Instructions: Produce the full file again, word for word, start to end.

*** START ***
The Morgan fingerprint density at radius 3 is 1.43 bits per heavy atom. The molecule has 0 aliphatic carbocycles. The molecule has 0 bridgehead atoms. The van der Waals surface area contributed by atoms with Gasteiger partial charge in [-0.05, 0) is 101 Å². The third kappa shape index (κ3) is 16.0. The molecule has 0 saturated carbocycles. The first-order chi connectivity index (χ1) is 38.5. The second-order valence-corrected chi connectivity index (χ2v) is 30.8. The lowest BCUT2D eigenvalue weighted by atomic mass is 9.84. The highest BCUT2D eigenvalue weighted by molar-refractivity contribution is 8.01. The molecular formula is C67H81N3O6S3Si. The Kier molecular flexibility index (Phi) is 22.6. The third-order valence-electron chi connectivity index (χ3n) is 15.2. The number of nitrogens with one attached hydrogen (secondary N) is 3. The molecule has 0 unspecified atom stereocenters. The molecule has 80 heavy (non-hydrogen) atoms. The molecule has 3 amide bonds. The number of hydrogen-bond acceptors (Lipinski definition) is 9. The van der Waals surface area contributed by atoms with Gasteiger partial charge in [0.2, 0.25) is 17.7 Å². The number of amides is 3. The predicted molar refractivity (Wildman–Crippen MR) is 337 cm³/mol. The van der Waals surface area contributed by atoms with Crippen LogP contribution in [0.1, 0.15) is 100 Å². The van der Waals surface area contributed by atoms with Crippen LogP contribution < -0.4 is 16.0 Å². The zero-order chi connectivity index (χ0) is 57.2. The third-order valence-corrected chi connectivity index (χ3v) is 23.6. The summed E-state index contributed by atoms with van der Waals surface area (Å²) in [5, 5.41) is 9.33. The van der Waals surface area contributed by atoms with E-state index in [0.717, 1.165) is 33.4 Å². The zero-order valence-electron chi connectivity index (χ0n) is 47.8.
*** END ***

The Morgan fingerprint density at radius 3 is 1.43 bits per heavy atom. The molecule has 0 aliphatic carbocycles. The molecule has 0 bridgehead atoms. The van der Waals surface area contributed by atoms with Gasteiger partial charge in [-0.05, 0) is 101 Å². The third kappa shape index (κ3) is 16.0. The molecule has 0 saturated carbocycles. The first-order chi connectivity index (χ1) is 38.5. The second-order valence-corrected chi connectivity index (χ2v) is 30.8. The lowest BCUT2D eigenvalue weighted by atomic mass is 9.84. The highest BCUT2D eigenvalue weighted by molar-refractivity contribution is 8.01. The molecular formula is C67H81N3O6S3Si. The Kier molecular flexibility index (Phi) is 22.6. The third-order valence-electron chi connectivity index (χ3n) is 15.2. The number of nitrogens with one attached hydrogen (secondary N) is 3. The molecule has 0 unspecified atom stereocenters. The molecule has 80 heavy (non-hydrogen) atoms. The molecule has 3 amide bonds. The number of hydrogen-bond acceptors (Lipinski definition) is 9. The van der Waals surface area contributed by atoms with Gasteiger partial charge in [0.2, 0.25) is 17.7 Å². The number of amides is 3. The predicted molar refractivity (Wildman–Crippen MR) is 337 cm³/mol. The van der Waals surface area contributed by atoms with Crippen LogP contribution in [0.1, 0.15) is 100 Å². The van der Waals surface area contributed by atoms with Crippen LogP contribution < -0.4 is 16.0 Å². The zero-order chi connectivity index (χ0) is 57.2. The third-order valence-corrected chi connectivity index (χ3v) is 23.6. The summed E-state index contributed by atoms with van der Waals surface area (Å²) in [5, 5.41) is 9.33. The van der Waals surface area contributed by atoms with E-state index in [0.717, 1.165) is 33.4 Å². The zero-order valence-electron chi connectivity index (χ0n) is 47.8.